Chilton out to silence doubters
It naturally irks Max Chilton to be described as a spoilt rich-kid who has only made his way into Formula One thanks to his father's money.
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True, as chairman of insurance giants Aon Benfield and vice-chairman of the Aon Group, Grahame Benfield has played a prominent role in his son's burgeoning career.
After all, it was not for nothing the name 'Aon' featured on the GP2 car the younger Chilton drove to two victories and fourth in the championship last season.
But according to Chilton, it is there his father stopped playing the role of wealthy benefactor, impressing upon Max that if he wanted an F1 seat with Marussia, he would have to find other sponsors willing to bankroll his step up into the big time.
After initially securing the role of reserve in late September last year, and then being afforded his first taste of an F1 weekend when he drove in opening practice for the Abu Dhabi Grand Prix six weeks later, Chilton did exactly that.
Given the prevailing financial climate it was not an easy task, but by mid-December - and with Charles Pic having departed Marussia for Caterham a few weeks earlier- the team confirmed Chilton as one of their drivers for this year.
As the fourth Briton on the grid, and racing for a team that has yet to score a point in three years in F1, Chilton quite clearly faces a thankless task.
Indeed all Chilton can really do is prove he is worthy of his place in F1.
"There are plenty of pay drivers on the grid and, in my experience, the sport has never changed," said Chilton.
"I think it's always been that way, and it probably will always be that way. Some of the legends in our sport had to bring backing to get into it in the first place.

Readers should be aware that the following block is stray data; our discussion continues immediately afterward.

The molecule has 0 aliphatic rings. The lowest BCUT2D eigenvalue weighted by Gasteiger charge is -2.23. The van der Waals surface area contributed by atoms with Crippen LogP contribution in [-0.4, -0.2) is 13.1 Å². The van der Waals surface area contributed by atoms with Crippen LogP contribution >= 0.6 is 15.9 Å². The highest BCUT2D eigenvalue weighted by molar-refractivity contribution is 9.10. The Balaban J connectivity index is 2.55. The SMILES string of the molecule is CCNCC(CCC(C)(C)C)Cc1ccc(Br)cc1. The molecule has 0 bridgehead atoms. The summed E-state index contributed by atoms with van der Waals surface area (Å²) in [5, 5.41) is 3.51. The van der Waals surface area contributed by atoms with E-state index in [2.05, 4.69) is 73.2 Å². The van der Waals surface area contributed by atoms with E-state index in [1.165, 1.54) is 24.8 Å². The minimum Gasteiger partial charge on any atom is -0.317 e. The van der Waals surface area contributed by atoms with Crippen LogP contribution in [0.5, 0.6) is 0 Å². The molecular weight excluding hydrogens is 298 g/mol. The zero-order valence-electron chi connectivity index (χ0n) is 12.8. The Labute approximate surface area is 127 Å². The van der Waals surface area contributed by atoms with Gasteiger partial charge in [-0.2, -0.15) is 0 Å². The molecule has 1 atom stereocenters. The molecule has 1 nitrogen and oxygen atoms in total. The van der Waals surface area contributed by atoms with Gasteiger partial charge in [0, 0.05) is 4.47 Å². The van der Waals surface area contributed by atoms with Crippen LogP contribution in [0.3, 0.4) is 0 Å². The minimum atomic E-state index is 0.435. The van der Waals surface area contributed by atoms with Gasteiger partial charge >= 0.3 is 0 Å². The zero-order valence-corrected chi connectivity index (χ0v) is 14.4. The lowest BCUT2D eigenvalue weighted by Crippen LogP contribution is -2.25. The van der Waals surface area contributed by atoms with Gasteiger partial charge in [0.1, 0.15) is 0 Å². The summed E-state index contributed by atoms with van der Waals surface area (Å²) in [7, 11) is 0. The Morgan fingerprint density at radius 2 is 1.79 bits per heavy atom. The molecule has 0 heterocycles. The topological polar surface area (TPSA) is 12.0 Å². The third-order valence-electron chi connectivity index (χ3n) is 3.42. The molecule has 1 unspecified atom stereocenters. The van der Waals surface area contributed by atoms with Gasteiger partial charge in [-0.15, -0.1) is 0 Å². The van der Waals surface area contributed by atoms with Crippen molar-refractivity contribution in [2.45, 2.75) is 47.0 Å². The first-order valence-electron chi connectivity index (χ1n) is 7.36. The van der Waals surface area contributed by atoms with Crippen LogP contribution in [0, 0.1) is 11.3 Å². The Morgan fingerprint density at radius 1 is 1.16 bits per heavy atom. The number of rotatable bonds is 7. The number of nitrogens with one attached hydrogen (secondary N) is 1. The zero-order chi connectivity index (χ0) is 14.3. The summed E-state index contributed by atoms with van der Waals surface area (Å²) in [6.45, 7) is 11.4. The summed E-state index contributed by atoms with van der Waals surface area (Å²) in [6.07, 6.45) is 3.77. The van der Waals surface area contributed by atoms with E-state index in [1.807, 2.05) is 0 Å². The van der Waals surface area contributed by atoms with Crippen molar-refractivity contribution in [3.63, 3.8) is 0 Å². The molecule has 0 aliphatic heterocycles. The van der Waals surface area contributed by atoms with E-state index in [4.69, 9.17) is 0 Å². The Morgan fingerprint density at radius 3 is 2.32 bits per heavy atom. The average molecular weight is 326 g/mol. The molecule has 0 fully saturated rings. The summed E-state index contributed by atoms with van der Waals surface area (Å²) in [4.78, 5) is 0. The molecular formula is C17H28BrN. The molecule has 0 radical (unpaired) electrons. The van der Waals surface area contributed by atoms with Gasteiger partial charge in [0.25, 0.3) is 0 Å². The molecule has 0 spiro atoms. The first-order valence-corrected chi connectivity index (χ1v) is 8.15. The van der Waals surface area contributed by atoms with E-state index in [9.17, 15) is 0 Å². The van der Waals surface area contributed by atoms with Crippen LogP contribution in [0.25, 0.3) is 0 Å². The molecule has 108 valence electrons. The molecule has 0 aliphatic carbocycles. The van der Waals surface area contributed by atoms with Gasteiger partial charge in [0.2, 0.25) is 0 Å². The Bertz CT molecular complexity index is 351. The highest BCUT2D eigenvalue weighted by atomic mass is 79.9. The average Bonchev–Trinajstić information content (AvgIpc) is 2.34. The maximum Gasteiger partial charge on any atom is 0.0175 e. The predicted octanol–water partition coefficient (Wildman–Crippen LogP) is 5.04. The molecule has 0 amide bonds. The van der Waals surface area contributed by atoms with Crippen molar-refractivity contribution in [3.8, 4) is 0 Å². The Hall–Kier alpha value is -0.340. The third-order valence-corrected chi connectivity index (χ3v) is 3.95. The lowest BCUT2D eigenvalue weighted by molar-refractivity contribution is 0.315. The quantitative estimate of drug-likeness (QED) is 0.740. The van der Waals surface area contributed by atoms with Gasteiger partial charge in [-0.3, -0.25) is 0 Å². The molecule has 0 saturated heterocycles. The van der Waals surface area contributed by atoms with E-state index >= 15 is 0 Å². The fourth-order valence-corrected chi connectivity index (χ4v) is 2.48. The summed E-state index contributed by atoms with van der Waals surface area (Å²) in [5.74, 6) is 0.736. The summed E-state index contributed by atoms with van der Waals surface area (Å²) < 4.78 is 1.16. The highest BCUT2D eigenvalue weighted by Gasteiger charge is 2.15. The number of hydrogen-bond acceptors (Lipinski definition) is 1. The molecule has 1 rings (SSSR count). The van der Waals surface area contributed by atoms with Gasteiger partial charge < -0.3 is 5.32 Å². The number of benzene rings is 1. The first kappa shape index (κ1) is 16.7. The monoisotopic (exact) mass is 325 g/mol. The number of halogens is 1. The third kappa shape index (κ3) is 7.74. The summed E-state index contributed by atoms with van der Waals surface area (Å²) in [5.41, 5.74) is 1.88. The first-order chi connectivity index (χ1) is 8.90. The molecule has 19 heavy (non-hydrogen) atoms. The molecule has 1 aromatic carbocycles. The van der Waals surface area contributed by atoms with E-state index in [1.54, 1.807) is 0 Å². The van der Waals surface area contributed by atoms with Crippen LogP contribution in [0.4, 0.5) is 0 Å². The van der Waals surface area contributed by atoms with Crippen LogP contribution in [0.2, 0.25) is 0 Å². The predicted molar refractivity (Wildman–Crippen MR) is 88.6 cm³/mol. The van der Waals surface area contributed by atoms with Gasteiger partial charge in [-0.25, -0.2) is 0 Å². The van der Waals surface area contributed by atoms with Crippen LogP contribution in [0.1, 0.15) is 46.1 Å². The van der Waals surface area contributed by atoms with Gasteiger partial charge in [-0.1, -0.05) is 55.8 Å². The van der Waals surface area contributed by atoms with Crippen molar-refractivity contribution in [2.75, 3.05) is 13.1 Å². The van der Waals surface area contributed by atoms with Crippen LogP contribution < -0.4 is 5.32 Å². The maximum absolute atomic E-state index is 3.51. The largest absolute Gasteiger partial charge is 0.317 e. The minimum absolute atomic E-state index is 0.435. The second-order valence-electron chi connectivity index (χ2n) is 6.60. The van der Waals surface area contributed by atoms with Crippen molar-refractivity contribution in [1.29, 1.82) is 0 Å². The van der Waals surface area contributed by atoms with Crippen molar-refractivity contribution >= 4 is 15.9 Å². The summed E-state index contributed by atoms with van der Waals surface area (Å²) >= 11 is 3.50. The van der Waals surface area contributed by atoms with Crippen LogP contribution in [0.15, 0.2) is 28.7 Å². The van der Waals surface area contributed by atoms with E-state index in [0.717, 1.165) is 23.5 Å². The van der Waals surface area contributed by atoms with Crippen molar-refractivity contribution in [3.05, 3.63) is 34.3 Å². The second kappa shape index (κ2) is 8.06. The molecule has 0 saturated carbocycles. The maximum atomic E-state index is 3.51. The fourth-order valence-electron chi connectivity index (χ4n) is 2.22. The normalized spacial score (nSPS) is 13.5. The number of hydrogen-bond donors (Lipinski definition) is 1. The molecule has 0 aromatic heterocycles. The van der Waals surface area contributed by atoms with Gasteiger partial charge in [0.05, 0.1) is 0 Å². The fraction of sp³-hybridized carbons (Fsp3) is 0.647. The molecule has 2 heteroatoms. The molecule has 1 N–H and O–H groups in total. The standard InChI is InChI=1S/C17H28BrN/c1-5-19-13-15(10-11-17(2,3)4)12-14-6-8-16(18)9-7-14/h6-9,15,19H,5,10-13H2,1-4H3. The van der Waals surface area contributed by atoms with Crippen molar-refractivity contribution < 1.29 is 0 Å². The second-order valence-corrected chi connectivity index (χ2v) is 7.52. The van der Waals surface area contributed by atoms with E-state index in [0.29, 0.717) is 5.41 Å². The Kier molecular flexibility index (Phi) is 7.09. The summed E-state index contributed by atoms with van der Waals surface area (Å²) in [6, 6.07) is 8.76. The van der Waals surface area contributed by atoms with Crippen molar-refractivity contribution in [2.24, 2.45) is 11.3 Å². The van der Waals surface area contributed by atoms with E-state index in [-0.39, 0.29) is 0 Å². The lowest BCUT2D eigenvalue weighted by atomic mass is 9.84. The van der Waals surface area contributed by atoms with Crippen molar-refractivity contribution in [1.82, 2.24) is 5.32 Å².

"But the one thing I can say is teams will always look at talent first.
"They want to see you can put it on pole position and then win races in junior categories.
"If you've managed both of those, it's then about how you use your opportunity in F1, how you learn from the best and become the best driver possible.
"No team's going to let you behind the wheel if you're not up to it."
There are those who would point out - and it is unusual - that en route to F1 Chilton has never been champion of any series, even in karting.
In contrast to many of his contemporaries, the 21-year-old from Reigate in Surrey was a late developer, not starting in karting until the age of 10.
Yet on the weekend of his 16th birthday he made motor sport history when he became the youngest driver ever in the prestigious British F3 series.
Those formative years of open-wheel racing were tough for Chilton because he never had the opportunity of driving for a front-running team, managing just one win and seven other podiums in 62 races.
But then, as has often been the case throughout his career, he has had to compete alongside those much older and with more experience, a situation he will again face this season.
It was the same when he joined GP2 in 2010, initially with newcomers Ocean Racing Technology. Being a rookie in a fledgling team naturally posed its own problems.
It was the same story in 2011 when he switched to Carlin. It was not until the team received backing from Marussia last year he proved his talent.
After a slow start, Chilton accumulated more points than his rivals over the second half of the season during which he claimed two poles and two races wins.
Having driven for Marussia in the young driver test at Silverstone in July, it came as no surprise when the promotion to the team's reserve was announced over the weekend of the Singapore Grand Prix.
Six months on, Chilton will line up on the grid for the season-opening race in Australia on March 17 alongside fellow Britons Jenson Button, Lewis Hamilton and Paul di Resta, adamant he has every right to be there.
"For years I've always looked up to them, so it's going to be weird to be on track with them," said Chilton.
"But I wouldn't have made the step up if I wasn't ready, and I hope we can have a few battles along the way.
"I believe after my two wins and two poles in GP2 last year I am ready. I know I can do it."
As for the goal, well, that is obvious.
"After three long, hard seasons in F1 the team are yet to score a point," added Chilton.
"If I can score their first points then that will be an incredible feeling."